Lancelot: The Knight of the Cart

Lancelot: The Knight of the Cart

by Chretien de Troyes
     
 

The romantic poems of twelfth-century French poet Chretien de Troyes were of immense influence across Europe - widely imitated, translated, and adapted. Giving rise to a tradition of story-telling that continues to this day, the poems established the shape of the nascent Arthurian legend. In this outstanding new translation of Lancelot, Burton Raffel brings to English… See more details below

Overview

The romantic poems of twelfth-century French poet Chretien de Troyes were of immense influence across Europe - widely imitated, translated, and adapted. Giving rise to a tradition of story-telling that continues to this day, the poems established the shape of the nascent Arthurian legend. In this outstanding new translation of Lancelot, Burton Raffel brings to English-language readers the fourth of Chretien's five surviving romantic Arthurian poems. This poem was the first to introduce Lancelot as an important figure in the King Arthur legend. Lancelot tells of the adulterous relationship between the knight and his mistress, Guinevere, the wife of King Arthur. Thematically this poem differs from Chretien's other romances - Lancelot and Guinevere's love is a serious crime against their king, Lancelot casts aside his knightly ideals and reputation for the sake of his beloved, and Arthur is endowed with a weaker personality. Raffel has created an original three-stress metric verse form that captures Chretien's swift-paced narrative and lively, sparkling Old French. A consummate translator, Raffel enables the modern reader and the reader who is unfamiliar with French to appreciate the beauty of Chretien's original.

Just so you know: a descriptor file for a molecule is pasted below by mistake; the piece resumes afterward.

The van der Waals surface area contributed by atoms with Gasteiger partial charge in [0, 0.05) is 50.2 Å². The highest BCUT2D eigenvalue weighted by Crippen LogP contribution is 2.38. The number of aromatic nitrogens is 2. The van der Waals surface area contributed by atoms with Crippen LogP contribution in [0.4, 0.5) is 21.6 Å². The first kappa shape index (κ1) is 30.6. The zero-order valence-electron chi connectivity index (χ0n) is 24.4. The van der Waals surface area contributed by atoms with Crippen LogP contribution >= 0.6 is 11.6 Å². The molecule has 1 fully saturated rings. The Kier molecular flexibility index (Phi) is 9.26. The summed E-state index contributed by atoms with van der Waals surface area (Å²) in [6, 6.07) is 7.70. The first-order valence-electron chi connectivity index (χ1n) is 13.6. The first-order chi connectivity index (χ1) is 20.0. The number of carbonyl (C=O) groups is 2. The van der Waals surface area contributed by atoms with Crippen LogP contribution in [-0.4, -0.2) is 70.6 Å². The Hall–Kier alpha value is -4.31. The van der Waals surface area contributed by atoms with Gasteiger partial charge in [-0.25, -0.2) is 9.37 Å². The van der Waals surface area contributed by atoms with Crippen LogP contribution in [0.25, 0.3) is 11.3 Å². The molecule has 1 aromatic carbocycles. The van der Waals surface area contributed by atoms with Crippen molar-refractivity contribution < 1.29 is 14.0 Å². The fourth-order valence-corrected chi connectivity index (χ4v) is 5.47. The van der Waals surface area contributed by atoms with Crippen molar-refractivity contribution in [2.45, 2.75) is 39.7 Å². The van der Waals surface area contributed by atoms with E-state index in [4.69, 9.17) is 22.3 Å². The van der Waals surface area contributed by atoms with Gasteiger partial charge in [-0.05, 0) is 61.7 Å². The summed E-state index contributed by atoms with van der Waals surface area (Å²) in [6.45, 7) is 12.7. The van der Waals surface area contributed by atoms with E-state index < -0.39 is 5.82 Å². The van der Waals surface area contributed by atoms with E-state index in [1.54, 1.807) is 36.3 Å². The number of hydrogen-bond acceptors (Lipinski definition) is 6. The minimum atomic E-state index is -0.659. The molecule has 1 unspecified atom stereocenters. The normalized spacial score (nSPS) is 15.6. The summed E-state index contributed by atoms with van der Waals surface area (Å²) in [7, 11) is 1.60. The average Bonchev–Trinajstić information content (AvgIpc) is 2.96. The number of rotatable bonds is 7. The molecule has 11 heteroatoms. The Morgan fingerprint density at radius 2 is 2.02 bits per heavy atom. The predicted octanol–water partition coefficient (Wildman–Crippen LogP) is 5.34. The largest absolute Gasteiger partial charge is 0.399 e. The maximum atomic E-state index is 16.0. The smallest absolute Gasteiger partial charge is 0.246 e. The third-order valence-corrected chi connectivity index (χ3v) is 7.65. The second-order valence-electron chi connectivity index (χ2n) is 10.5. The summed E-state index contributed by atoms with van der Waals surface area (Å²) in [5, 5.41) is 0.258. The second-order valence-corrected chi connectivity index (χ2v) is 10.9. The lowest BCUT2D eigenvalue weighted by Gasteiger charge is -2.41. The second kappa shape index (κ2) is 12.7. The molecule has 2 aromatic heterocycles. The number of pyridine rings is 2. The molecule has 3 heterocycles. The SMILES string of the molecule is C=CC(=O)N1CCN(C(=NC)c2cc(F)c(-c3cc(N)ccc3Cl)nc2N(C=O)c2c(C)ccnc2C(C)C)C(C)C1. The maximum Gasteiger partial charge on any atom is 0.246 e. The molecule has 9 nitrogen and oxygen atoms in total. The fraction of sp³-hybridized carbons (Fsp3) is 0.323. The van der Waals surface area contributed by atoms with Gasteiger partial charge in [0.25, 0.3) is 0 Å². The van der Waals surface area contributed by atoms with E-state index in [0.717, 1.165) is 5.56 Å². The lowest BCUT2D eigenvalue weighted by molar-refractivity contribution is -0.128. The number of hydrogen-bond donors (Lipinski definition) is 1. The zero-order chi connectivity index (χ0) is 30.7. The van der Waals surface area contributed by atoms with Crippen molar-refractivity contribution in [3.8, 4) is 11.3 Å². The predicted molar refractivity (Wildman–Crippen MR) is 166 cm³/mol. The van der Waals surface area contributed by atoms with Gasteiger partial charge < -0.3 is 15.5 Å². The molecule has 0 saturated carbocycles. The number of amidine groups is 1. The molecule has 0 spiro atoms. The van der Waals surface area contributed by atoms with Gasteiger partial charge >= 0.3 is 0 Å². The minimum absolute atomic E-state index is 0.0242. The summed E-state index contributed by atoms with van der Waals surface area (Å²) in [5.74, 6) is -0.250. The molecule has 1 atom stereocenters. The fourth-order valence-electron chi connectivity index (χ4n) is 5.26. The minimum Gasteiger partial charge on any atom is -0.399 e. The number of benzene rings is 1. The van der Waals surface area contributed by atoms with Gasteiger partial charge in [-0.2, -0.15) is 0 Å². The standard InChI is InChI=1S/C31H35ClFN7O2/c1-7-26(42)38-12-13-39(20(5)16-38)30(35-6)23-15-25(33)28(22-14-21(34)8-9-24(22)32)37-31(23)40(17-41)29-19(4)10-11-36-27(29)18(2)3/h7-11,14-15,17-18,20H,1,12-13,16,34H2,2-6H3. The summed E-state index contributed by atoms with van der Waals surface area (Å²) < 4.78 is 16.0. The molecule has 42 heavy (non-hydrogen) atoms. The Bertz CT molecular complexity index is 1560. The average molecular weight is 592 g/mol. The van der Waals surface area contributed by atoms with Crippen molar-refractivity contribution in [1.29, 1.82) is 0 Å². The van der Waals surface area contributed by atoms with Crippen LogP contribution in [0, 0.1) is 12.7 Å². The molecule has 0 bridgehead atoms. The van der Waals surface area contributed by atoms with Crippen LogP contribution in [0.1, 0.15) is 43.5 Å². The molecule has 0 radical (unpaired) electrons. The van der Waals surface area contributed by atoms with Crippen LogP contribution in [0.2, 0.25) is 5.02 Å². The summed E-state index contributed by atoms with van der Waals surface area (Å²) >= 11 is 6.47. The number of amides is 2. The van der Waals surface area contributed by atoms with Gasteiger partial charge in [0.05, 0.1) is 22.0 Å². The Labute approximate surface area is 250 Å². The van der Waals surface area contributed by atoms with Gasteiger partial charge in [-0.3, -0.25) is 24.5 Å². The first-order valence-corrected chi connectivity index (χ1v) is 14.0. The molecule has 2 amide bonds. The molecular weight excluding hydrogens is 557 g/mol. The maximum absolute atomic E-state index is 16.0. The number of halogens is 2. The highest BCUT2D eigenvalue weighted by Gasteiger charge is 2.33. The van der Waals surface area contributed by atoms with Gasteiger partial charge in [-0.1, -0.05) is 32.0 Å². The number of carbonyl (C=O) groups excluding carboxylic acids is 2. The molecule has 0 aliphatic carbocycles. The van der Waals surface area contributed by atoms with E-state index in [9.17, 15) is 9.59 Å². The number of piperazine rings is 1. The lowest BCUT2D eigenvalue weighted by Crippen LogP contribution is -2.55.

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Product Details

ISBN-13:
9780300071207
Publisher:
Yale University Press
Publication date:
10/28/1997
Pages:
254
Product dimensions:
5.69(w) x 8.57(h) x 0.81(d)

Meet the Author

Chrétien de Troyes was a late 12th century French poet and trouvère known for his work on Arthurian subjects, and for originating the character Lancelot. This work represents some of the best-regarded of medieval literature. His use of structure, particularly in Yvain, the Knight of the Lion, has been seen as a step towards the modern novel. Chrétien may have become known as Christian of Troyes in contrast to the Jewish Rashi, also of Troyes[citation needed]. Little is known of his life, but he seems to have been from Troyes, or at least intimately connected with it, and between 1160 and 1172 he served at the court of his patroness Marie of France, Countess of Champagne, daughter of Eleanor of Aquitaine, perhaps as herald-at-arms (as Gaston Paris speculated). One source of information on Chrétien de Troyes' novels is the book by M. Altieri entitled, Les Romans de Chrétien de Troyes: Leur perspective proverbiale et gnomique (1976, A G Nizet, Paris).

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